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Lessons from COVID-19 vaccines to date

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COVID-19 vaccines. David Ryder/Getty Images/AFP


The government of Mongolia promised its people a COVID free summer; Bahrain said there would be a return to normal life by June 2021. The island nation of Seychelles aimed to jump start its economy this summer. All three put their faith in the easily accessible Chinese -made vaccines, but instead of freedom from coronavirus, all three countries are now battling a surge in coronavirus infections. The Chinese vaccines they relied on have been ineffective.
 
In the USA, 45 percent of the population is fully vaccinated from doses made by Pfizer and Moderna.  COVID-19 cases have dropped 94 percent over six months. Israel provided shots from Pfizer and has the second highest vaccination rate in the world after the Seychelles. The new daily confirmed COVID-19 cases in Israel is now as low as 4.95 per million.
 
Disparities such as these would create a world in which three types of countries emerge from the pandemic. The wealthy nations that used their resources to procure Pfizer and Moderna shots, the poorer countries that are unable to immunize a majority of their citizens and those that are fully inoculated but only partially protected.
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Margaret Keenan was the first person to receive the Pfizer COVID-19 vaccine in Coventry, Britain on December 8, 2020. Signs are so far encouraging in terms of protection, safety and saving lives. More than 2 billion doses have been administered globally. One thing we know for sure: vaccine shots don’t make you magnetic. Those fortunate enough to receive doses of COVID-19 vaccines have been serving as test subjects. Roughly half a year into this global experiment, what have we learned so far?
 
A pair of studies published in May suggested that vaccination can indeed provide a path out of the pandemic and that by the end of this month of June, 2 billion doses would have been administered worldwide since the first went to a woman in the UK last December. COVID-19 vaccines have saved an estimated 12,000 lives in England alone by last month. China has been vaccinating a population the size of Romania everyday, and San Francisco, where nearly 70 percent of residents had been fully vaccinated as of early this month, is the first US city on the verge of herd immunity.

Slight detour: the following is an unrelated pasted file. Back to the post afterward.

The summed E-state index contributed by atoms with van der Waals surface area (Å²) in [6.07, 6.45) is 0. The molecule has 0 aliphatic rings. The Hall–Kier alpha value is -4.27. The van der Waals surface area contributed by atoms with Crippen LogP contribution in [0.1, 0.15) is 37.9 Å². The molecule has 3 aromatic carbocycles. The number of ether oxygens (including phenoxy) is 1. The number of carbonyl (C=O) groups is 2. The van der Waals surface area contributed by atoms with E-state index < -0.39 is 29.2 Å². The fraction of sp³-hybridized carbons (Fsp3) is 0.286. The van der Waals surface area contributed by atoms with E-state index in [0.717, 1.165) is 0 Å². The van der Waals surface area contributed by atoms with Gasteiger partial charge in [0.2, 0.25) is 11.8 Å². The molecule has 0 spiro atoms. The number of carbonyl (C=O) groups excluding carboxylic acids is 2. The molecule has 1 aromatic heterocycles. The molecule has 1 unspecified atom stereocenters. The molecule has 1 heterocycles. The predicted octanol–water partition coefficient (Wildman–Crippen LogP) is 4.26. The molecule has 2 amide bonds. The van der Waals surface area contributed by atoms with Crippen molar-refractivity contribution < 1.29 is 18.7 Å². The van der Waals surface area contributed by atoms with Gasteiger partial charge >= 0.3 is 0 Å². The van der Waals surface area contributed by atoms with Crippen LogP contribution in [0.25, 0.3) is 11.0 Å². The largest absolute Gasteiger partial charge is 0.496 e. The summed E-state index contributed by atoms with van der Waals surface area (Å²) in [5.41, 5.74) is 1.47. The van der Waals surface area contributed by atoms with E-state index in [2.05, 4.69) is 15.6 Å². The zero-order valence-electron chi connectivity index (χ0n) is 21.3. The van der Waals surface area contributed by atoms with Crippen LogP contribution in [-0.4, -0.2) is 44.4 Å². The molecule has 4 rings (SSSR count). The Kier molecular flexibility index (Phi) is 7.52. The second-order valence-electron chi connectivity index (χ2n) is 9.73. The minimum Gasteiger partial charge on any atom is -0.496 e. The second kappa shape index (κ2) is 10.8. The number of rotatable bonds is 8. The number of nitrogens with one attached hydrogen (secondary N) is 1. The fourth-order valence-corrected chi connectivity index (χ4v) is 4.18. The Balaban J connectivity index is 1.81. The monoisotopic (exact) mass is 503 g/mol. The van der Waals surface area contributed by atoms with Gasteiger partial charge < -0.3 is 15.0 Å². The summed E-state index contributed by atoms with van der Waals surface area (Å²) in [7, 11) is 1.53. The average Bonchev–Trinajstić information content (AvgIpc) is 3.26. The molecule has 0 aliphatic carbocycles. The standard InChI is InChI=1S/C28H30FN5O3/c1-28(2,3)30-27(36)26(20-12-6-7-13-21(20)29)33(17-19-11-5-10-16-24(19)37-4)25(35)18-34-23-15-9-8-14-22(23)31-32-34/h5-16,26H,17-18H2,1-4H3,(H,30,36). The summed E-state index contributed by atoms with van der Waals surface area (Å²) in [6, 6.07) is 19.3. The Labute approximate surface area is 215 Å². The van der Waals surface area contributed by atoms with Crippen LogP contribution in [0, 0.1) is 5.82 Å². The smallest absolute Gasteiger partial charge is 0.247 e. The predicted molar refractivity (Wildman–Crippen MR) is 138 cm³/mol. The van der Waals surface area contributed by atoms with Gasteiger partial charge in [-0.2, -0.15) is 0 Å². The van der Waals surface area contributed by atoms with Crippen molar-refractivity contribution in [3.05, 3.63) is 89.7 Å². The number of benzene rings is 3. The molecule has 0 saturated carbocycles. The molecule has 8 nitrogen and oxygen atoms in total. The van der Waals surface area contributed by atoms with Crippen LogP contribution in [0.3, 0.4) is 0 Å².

Globally, daily confirmed cases and deaths have been trending downward since April. To date, it is safe to say, vaccines seem to be working well. One real world study published in March, of the people in Denmark prioritized for the Pfizer vaccine found it was 90 percent effective among healthcare workers and 64 percent effective among residents of long term hospital care facilities with a median age of 84.
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However, troubling COVID-19 variants like “Delta” in India, the UK, and the US have raised questions about their resilience to vaccines. A British study published last month found that two doses of Pfizer vaccine were 88 percent effective against symptomatic disease from Delta, though epidemiologists have warned that variants could ultimately render current vaccines ineffective in a year or less.
 
Potential side effects have been another concern. Rare occurrences of the blood clotting syndrome have been linked to the Oxford- AstraZeneca and Johnson and Johnson vaccines, but experts say the benefits still outweigh the risks. One fact overshadowing any good news about vaccines is that much of the world hasn’t yet been able to receive any doses at all. Two visits to Ajeabo Health Centre, Ilasamaja, Lagos have not gained me any chance of the first dose. By the time of my last visit on the ides of June, the first doses have finished. Analysts avow that more than 85 countries, mostly in Africa won’t have COVID-19 vaccine access before 2023.
 
A significant study published in April in the UK found that receiving a single dose of Pfizer and Oxford- AstraZeneca vaccines notably reduced infecting other household members; and another published last month found that the viral load was significantly diminished for people in Israel infected a couple of weeks past their first dose of Pfizer—making them less infectious to others. Unfortunately, a great number of people remain reluctant to be vaccinated.

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